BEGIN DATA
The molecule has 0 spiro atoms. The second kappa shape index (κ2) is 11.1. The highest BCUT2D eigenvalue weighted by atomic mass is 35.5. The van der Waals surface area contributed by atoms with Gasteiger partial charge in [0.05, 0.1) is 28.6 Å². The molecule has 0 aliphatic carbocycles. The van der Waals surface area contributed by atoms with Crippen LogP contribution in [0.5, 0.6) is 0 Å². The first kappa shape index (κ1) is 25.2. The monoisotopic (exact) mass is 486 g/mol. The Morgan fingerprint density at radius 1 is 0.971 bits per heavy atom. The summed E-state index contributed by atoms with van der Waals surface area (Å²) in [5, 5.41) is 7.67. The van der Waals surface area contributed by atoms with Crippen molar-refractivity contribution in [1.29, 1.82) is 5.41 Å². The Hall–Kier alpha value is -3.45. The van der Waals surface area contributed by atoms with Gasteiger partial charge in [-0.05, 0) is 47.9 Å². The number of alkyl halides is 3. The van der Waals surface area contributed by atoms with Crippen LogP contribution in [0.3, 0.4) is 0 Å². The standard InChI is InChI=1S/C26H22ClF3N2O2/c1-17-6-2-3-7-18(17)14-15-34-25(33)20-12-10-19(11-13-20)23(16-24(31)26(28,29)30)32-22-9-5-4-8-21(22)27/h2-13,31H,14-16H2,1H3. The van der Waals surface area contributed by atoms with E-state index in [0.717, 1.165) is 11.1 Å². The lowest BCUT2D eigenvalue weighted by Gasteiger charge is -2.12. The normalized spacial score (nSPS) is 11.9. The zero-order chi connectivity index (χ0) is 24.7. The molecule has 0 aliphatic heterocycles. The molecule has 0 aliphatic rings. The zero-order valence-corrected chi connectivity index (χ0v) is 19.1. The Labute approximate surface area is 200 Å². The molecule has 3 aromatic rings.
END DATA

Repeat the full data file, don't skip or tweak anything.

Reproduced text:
The molecule has 0 spiro atoms. The second kappa shape index (κ2) is 11.1. The highest BCUT2D eigenvalue weighted by atomic mass is 35.5. The van der Waals surface area contributed by atoms with Gasteiger partial charge in [0.05, 0.1) is 28.6 Å². The molecule has 0 aliphatic carbocycles. The van der Waals surface area contributed by atoms with Crippen LogP contribution in [0.5, 0.6) is 0 Å². The first kappa shape index (κ1) is 25.2. The monoisotopic (exact) mass is 486 g/mol. The Morgan fingerprint density at radius 1 is 0.971 bits per heavy atom. The summed E-state index contributed by atoms with van der Waals surface area (Å²) in [5, 5.41) is 7.67. The van der Waals surface area contributed by atoms with Crippen molar-refractivity contribution in [1.29, 1.82) is 5.41 Å². The Hall–Kier alpha value is -3.45. The van der Waals surface area contributed by atoms with Gasteiger partial charge in [-0.05, 0) is 47.9 Å². The number of alkyl halides is 3. The van der Waals surface area contributed by atoms with Crippen LogP contribution in [0.3, 0.4) is 0 Å². The standard InChI is InChI=1S/C26H22ClF3N2O2/c1-17-6-2-3-7-18(17)14-15-34-25(33)20-12-10-19(11-13-20)23(16-24(31)26(28,29)30)32-22-9-5-4-8-21(22)27/h2-13,31H,14-16H2,1H3. The van der Waals surface area contributed by atoms with E-state index in [0.717, 1.165) is 11.1 Å². The lowest BCUT2D eigenvalue weighted by Gasteiger charge is -2.12. The normalized spacial score (nSPS) is 11.9. The zero-order chi connectivity index (χ0) is 24.7. The molecule has 0 aliphatic heterocycles. The molecule has 0 aliphatic rings. The zero-order valence-corrected chi connectivity index (χ0v) is 19.1. The Labute approximate surface area is 200 Å². The molecule has 3 aromatic rings.